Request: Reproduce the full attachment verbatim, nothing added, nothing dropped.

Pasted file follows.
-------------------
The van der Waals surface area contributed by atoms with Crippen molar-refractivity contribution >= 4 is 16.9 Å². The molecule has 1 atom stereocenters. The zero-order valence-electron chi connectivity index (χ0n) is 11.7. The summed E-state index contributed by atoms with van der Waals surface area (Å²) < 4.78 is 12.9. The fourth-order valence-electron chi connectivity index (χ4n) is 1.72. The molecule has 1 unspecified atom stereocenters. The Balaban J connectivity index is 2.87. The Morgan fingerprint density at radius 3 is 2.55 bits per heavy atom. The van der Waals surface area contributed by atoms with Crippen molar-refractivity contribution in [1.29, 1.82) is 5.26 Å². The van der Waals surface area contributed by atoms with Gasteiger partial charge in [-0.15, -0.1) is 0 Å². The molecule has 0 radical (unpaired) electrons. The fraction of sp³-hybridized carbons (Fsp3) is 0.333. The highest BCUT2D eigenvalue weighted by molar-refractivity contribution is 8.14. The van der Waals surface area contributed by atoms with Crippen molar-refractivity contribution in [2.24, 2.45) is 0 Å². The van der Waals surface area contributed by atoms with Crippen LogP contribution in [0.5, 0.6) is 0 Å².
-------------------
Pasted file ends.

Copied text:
The van der Waals surface area contributed by atoms with Crippen molar-refractivity contribution >= 4 is 16.9 Å². The molecule has 1 atom stereocenters. The zero-order valence-electron chi connectivity index (χ0n) is 11.7. The summed E-state index contributed by atoms with van der Waals surface area (Å²) < 4.78 is 12.9. The fourth-order valence-electron chi connectivity index (χ4n) is 1.72. The molecule has 1 unspecified atom stereocenters. The Balaban J connectivity index is 2.87. The Morgan fingerprint density at radius 3 is 2.55 bits per heavy atom. The van der Waals surface area contributed by atoms with Crippen molar-refractivity contribution in [1.29, 1.82) is 5.26 Å². The van der Waals surface area contributed by atoms with Gasteiger partial charge in [-0.15, -0.1) is 0 Å². The molecule has 0 radical (unpaired) electrons. The fraction of sp³-hybridized carbons (Fsp3) is 0.333. The highest BCUT2D eigenvalue weighted by molar-refractivity contribution is 8.14. The van der Waals surface area contributed by atoms with Crippen molar-refractivity contribution in [2.24, 2.45) is 0 Å². The van der Waals surface area contributed by atoms with Crippen LogP contribution in [0.5, 0.6) is 0 Å².